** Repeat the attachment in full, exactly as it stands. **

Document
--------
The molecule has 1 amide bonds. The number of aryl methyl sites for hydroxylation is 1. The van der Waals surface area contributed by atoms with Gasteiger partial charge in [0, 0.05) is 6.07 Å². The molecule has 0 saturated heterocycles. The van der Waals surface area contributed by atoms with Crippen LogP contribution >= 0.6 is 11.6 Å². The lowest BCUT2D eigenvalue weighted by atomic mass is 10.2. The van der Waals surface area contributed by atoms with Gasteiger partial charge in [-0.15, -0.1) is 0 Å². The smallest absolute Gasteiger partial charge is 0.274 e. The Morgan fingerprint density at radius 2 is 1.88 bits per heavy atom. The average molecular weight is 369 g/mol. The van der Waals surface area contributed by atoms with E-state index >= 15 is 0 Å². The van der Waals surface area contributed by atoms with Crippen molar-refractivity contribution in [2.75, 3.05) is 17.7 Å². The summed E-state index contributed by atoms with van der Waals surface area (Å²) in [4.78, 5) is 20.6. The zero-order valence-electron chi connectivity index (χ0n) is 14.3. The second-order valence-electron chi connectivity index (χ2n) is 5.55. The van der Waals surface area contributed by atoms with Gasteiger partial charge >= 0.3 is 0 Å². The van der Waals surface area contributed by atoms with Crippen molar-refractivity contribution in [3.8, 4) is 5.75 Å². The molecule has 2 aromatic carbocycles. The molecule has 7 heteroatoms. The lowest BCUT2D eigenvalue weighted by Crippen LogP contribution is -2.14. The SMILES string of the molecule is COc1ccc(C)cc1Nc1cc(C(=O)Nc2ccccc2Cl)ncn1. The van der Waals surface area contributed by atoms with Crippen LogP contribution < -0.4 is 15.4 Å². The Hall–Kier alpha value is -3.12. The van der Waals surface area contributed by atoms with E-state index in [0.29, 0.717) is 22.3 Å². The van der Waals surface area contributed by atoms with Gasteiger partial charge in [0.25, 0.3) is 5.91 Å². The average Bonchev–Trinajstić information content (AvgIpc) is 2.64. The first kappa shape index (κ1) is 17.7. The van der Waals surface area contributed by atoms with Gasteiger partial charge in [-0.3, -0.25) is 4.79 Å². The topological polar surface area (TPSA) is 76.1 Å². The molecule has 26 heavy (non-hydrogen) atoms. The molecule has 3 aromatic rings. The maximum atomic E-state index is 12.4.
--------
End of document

The molecule has 1 amide bonds. The number of aryl methyl sites for hydroxylation is 1. The van der Waals surface area contributed by atoms with Gasteiger partial charge in [0, 0.05) is 6.07 Å². The molecule has 0 saturated heterocycles. The van der Waals surface area contributed by atoms with Crippen LogP contribution >= 0.6 is 11.6 Å². The lowest BCUT2D eigenvalue weighted by atomic mass is 10.2. The van der Waals surface area contributed by atoms with Gasteiger partial charge in [-0.15, -0.1) is 0 Å². The smallest absolute Gasteiger partial charge is 0.274 e. The Morgan fingerprint density at radius 2 is 1.88 bits per heavy atom. The average molecular weight is 369 g/mol. The van der Waals surface area contributed by atoms with E-state index >= 15 is 0 Å². The van der Waals surface area contributed by atoms with Crippen molar-refractivity contribution in [2.75, 3.05) is 17.7 Å². The summed E-state index contributed by atoms with van der Waals surface area (Å²) in [4.78, 5) is 20.6. The zero-order valence-electron chi connectivity index (χ0n) is 14.3. The second-order valence-electron chi connectivity index (χ2n) is 5.55. The van der Waals surface area contributed by atoms with Gasteiger partial charge >= 0.3 is 0 Å². The van der Waals surface area contributed by atoms with Crippen molar-refractivity contribution in [3.8, 4) is 5.75 Å². The molecule has 2 aromatic carbocycles. The molecule has 7 heteroatoms. The lowest BCUT2D eigenvalue weighted by Crippen LogP contribution is -2.14. The SMILES string of the molecule is COc1ccc(C)cc1Nc1cc(C(=O)Nc2ccccc2Cl)ncn1. The van der Waals surface area contributed by atoms with Crippen LogP contribution < -0.4 is 15.4 Å². The Hall–Kier alpha value is -3.12. The van der Waals surface area contributed by atoms with E-state index in [0.29, 0.717) is 22.3 Å². The van der Waals surface area contributed by atoms with Gasteiger partial charge in [0.25, 0.3) is 5.91 Å². The average Bonchev–Trinajstić information content (AvgIpc) is 2.64. The first kappa shape index (κ1) is 17.7. The van der Waals surface area contributed by atoms with Gasteiger partial charge in [-0.3, -0.25) is 4.79 Å². The topological polar surface area (TPSA) is 76.1 Å². The molecule has 26 heavy (non-hydrogen) atoms. The molecule has 3 aromatic rings. The maximum atomic E-state index is 12.4.